Click “Create Instance Template”:

Now “Create an instance template”:

  • Choose a name for the template, according to your preference.
  • Increase the disk size for instances that are created based on this template. For human, 10GB is a bit tight but 20GB should be sufficient. YMMV depending on the database/species you’re analyzing.
  • Click “Allow HTTP traffic” so that instances of this template can handle incoming HTTP requests. This is how we’ll be connecting to the aligner.

Continuing with the same “Create an instance template” form:

  • Define “Metadata”: there are two variables we need to define:
  1. BWA_FILES: this is the location as gs://, http://, or https:// URL(s) to the location of BWA indexes for the reference genome(s) the aligner will use. These can end in .tar.gz and will be automatically decompressed.
  2. DOCKER_IMAGE: use allenday/bwa-http-docker for Allen Day’s image, or define your own.
  • Define “Startup Script”: In this field, we have some boilerplate code (lines 2–3) that pulls in the metadata (defined above) so that it’s available for logic on the compute instance to boot up the docker container (lines 5–6):

You don’t have to copy text from my screenshot, here’s the “Startup script” code:

Click “create”:

Create an instance group

Go to the hamburger again and choose “Compute Engine” > “Instance groups”:

Then “Create a new instance group”:

  • Define a name for your instance group
  • Define location information (optional)
  • Associate the instance template you defined previously to this instance group. This will cause instances of that template to be created and managed by the (system) process that manages this group.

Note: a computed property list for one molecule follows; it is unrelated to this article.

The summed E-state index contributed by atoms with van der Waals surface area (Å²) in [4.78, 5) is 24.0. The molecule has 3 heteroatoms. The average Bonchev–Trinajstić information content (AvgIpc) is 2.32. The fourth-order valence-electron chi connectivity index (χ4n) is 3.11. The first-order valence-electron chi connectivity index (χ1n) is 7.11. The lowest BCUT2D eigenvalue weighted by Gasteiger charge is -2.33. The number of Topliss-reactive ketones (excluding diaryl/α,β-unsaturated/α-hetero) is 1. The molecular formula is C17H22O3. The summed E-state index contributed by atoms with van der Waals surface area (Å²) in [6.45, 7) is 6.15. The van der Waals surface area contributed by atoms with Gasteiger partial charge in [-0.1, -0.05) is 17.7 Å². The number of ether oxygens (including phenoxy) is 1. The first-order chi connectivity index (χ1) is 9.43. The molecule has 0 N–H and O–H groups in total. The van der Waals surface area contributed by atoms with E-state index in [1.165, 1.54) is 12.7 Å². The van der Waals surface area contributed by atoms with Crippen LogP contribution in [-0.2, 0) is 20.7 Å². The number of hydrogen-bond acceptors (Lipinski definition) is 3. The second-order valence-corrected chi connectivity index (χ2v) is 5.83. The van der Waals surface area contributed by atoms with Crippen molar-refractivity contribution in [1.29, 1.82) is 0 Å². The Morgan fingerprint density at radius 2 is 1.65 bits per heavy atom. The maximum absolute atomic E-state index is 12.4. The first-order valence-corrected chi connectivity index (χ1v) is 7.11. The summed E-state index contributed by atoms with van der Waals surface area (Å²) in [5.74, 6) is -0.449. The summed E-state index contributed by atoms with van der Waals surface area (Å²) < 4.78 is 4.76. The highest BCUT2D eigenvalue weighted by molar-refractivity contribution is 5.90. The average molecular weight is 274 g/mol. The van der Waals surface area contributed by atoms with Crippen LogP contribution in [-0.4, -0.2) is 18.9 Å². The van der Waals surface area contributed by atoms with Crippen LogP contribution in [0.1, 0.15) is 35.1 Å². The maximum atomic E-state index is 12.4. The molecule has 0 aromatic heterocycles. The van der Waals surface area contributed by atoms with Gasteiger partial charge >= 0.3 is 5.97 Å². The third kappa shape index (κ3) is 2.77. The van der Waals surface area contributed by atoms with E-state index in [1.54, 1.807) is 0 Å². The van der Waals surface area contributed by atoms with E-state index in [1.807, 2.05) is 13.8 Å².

Continuing with the same “Create an new instance group” form:

  • Define the properties that will be used by the autoscaling system to determine if there are enough machines, too many, or too few. You can watch a video

or read more about autoscaling here: https://cloud.google.com/compute/docs/autoscaler/

Click “create”:

Now go back to the hamburger menu “Compute Engine” > “VM Instances”, and look at the list of VM instances available. You’ll see a single instance with a name based on the instance group name you defined, with a suffix of 4 random characters:

If you see an instance, congrats! The autoscaling instance group is working.

Create a load balancer

Note that in the instance group step, VM instances are being created with auto-assigned IP addresses. While it’s possible to pre-allocate IP addresses for the max # of machines we might have available (10 in this configuration) and which of those are available, it’s a lot of bookkeeping work to effectively reimplement a routing table. Fortunately we have a load balancer. The approach we’ll use is:

  • expose LB as a single IP front-end address and port(internal port 80)
  • configure the LB to use the BWA instance group as the backend service

You can find the configuration under hamburger menu > “Networking” > “Load Balancing”. Here’s what the full configuration looks like:

The load balancer itself is simply a record with a name, and the frontend/backend services that need to be wired together (see following images)
Load balancer’s configured “backend service” is the instance group we created in the previous section
Load balancer’s configured “frontend service” is simply an IP and port (internal IP in this case)

Using the alignment service

Send a simple HTTP request with curl to test the service. You’ll need to know the instance’s IP addres (visible in the “VM Instances” console view). Then you can HTTP POST to the load balancer’s IP as shown in my session below:

Final Thoughts

This can also be implemented using Kubernetes and Google Container Engine (instead of instance templates and instance groups) for even more power and fanciness. It’s outside scope of this doc.

This web service can be built upon using other cloud services like Cloud DataFlow and Cloud Functions. More about these later!